If your state maintains such a list, make sure you take one of them. 

Look For Instructor Credentials

Wear a hat to the range

Another thing to look for is instructor credentials. 

Police service and military service are all well and good…but in truth may not mean much. The average police officer will rarely use their duty pistol in the line of duty, and most members of the military by volume never meaningfully shoulder a rifle, except in training. 

So unless they have a police or military service record that actually has something to do with regular use of firearms, it may not mean a whole lot. 

A serious background in competitive shooting is also a plus. 

There aren’t too many professional accreditations for firearms instruction, but there are a few to look out for.  

NRA instructors are a good starting point. Most NRA courses, however, are very basic and broad; they’re great for introductory courses (basic gun safety, etc.) but not necessarily beyond that, though you’d be surprised at the depth of some offerings. 

Another certification to look for is MAG instructor certification, or from the Massad Ayoob Group. 

Massad Ayoob literally wrote the book on lawful armed self-defense (“In The Gravest Extreme,” among others) and in between serving as an expert witness in civilian and law enforcement shootings, offers instructor certification in teaching the materials he developed over decades as a law enforcement officer. 

Look for a graduate of the MAG Instructor Course and Use Of Deadly Force Instructor Class. Instructors with these credentials learn directly from experts in both defensive use of firearms AND in lawful use of a gun in self-defense. 

A fledgling certification is the Active Self Protection Instructor network. Instructors with an ASP certification learn from the course material developed by John Correia, who created the Active Self Protection brand/foundation, whatever you want to call it. 

ASP is based totally on real-world shootings and their aftermath, and includes not only reality-based training on the shooting and other skills needed to survive a deadly encounter, as well as the legal education to go with it. 

ASP’s instructor’s program includes materials from MAG and others, and is already national in scope. 

Rangemaster and Gunsite instructor certifications are also good to look for; Gunsite was the birthplace of the modern pistol technique, and Rangemaster is a professional instructor development body with special focus on practical shooting disciplines.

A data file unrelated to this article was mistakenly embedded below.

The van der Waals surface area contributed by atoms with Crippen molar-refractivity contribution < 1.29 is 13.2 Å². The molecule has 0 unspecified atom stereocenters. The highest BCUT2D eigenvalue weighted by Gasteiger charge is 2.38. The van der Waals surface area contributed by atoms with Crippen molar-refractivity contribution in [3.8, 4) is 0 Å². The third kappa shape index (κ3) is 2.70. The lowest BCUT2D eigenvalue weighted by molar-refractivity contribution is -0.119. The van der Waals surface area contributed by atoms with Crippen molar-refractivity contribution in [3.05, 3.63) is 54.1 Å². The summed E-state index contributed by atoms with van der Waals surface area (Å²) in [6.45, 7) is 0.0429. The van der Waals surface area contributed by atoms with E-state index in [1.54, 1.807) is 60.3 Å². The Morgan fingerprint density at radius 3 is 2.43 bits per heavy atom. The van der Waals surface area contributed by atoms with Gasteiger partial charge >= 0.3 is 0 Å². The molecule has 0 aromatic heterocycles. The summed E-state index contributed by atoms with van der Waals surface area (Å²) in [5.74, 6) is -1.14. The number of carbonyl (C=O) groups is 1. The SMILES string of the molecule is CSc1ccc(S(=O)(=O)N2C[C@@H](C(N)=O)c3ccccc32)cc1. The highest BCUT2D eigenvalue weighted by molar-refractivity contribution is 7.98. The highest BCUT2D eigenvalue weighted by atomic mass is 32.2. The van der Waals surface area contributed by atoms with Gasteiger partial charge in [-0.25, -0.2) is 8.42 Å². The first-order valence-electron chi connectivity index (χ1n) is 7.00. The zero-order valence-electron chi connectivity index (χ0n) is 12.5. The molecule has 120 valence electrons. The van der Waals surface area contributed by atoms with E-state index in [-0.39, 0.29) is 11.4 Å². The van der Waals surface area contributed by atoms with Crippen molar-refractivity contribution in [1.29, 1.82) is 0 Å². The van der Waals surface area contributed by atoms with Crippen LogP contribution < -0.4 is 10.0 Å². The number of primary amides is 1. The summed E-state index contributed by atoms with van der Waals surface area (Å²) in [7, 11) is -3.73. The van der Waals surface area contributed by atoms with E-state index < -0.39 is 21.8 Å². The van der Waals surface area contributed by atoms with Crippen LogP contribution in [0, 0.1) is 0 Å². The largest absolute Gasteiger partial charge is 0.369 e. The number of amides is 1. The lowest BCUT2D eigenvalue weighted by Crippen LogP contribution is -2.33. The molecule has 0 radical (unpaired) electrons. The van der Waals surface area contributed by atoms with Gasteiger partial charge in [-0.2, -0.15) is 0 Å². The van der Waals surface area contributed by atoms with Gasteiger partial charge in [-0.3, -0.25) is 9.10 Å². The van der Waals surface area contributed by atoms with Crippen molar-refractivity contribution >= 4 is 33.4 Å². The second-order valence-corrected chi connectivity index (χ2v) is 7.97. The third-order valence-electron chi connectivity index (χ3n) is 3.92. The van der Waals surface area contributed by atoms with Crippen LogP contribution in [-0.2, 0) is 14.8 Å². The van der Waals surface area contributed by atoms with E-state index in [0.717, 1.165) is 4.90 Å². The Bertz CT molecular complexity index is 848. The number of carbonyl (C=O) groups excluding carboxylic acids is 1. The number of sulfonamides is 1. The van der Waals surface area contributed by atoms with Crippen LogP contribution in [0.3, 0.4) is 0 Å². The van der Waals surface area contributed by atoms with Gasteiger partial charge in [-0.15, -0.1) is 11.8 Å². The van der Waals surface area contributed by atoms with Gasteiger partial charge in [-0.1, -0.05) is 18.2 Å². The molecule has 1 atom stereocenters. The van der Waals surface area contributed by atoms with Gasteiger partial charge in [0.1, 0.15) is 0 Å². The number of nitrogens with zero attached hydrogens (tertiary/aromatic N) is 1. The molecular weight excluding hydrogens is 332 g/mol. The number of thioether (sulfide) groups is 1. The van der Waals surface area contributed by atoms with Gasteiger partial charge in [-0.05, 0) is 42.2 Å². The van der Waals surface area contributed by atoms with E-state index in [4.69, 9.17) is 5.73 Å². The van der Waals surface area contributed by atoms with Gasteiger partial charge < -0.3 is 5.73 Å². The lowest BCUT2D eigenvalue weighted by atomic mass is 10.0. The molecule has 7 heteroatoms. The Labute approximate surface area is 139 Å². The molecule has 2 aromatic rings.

There are plenty of women that have one or even several of the above certifications, in case you’re curious. 

With that said, you want to find an instructor that has the professional pedigree and CV indicating they know what they’re talking about. 

Pick The Right Women's Concealed Carry Course, And You'll Get A Lot From It

Woman practicing at firing range

What course you should choose…really depends on what it is you’re looking to learn. If you’re an absolute beginner, choose an absolute beginner’s course. Take a licensing course if you want to get a permit. Take defensive pistol shooting if you want to learn to fight with a gun. 

And definitely get some legal education to know what the law is regarding armed self-defense.

As you can probably tell, the idea here is that you want to pick a women’s concealed carry course that will help you get what you need from it. You should also take it from a qualified instructor. 

Think of it like this.

There are a lot of colleges and universities not only in the United States, but everywhere. Some are very good, but not all of them are, and not all of them offer courses in the same subjects. 

In fact, some specialize in certain areas. MIT and Cal-Tech are known for their math and science departments, Johns Hopkins is known for its medical school…and some schools are just known for football. 

Those colleges are filled with instructors. All of them have to know something, or else they won’t get hired…or at least won’t stay hired for long! But not necessarily all of them are great instructors in their or any discipline. 

Just as with selecting a college to attend, you want to pick a concealed carry class where you can not only learn the subjects you want to learn, but also get a good education in those subjects. 

Pick the right one, and it will serve you very well in your endeavors. If you don’t…you may have to get back to school at some point and start over.